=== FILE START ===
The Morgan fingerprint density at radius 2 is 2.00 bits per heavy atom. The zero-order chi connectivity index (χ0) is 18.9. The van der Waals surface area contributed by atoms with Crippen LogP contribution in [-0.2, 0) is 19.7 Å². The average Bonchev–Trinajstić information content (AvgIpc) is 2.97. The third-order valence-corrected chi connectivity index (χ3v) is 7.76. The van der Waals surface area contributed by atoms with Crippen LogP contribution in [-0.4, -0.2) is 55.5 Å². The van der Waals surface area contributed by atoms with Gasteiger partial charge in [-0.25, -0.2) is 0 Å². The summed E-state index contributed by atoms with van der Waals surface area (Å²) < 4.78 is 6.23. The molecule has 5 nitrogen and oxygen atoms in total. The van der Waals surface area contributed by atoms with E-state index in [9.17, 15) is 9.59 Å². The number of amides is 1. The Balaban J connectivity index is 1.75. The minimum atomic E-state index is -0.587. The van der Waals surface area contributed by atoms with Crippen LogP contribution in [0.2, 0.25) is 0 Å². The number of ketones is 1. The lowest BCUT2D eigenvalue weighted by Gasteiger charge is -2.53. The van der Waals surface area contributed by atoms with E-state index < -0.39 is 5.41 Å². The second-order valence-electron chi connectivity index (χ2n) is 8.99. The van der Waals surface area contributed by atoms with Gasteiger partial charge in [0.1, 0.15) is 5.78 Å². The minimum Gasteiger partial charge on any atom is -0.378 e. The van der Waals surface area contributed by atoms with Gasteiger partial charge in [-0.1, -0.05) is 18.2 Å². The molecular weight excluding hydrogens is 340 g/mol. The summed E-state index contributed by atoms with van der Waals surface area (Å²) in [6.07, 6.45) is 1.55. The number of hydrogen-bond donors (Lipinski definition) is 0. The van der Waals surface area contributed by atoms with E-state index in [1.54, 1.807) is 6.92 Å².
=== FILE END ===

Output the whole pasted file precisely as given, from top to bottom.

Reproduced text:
The Morgan fingerprint density at radius 2 is 2.00 bits per heavy atom. The zero-order chi connectivity index (χ0) is 18.9. The van der Waals surface area contributed by atoms with Crippen LogP contribution in [-0.2, 0) is 19.7 Å². The average Bonchev–Trinajstić information content (AvgIpc) is 2.97. The third-order valence-corrected chi connectivity index (χ3v) is 7.76. The van der Waals surface area contributed by atoms with Crippen LogP contribution in [-0.4, -0.2) is 55.5 Å². The van der Waals surface area contributed by atoms with Gasteiger partial charge in [-0.25, -0.2) is 0 Å². The summed E-state index contributed by atoms with van der Waals surface area (Å²) < 4.78 is 6.23. The molecule has 5 nitrogen and oxygen atoms in total. The van der Waals surface area contributed by atoms with E-state index in [9.17, 15) is 9.59 Å². The number of amides is 1. The Balaban J connectivity index is 1.75. The minimum atomic E-state index is -0.587. The van der Waals surface area contributed by atoms with Crippen LogP contribution in [0.2, 0.25) is 0 Å². The number of ketones is 1. The lowest BCUT2D eigenvalue weighted by Gasteiger charge is -2.53. The van der Waals surface area contributed by atoms with E-state index < -0.39 is 5.41 Å². The second-order valence-electron chi connectivity index (χ2n) is 8.99. The van der Waals surface area contributed by atoms with Gasteiger partial charge in [0.1, 0.15) is 5.78 Å². The minimum Gasteiger partial charge on any atom is -0.378 e. The van der Waals surface area contributed by atoms with Gasteiger partial charge in [-0.1, -0.05) is 18.2 Å². The molecular weight excluding hydrogens is 340 g/mol. The summed E-state index contributed by atoms with van der Waals surface area (Å²) in [6.07, 6.45) is 1.55. The number of hydrogen-bond donors (Lipinski definition) is 0. The van der Waals surface area contributed by atoms with E-state index in [1.54, 1.807) is 6.92 Å².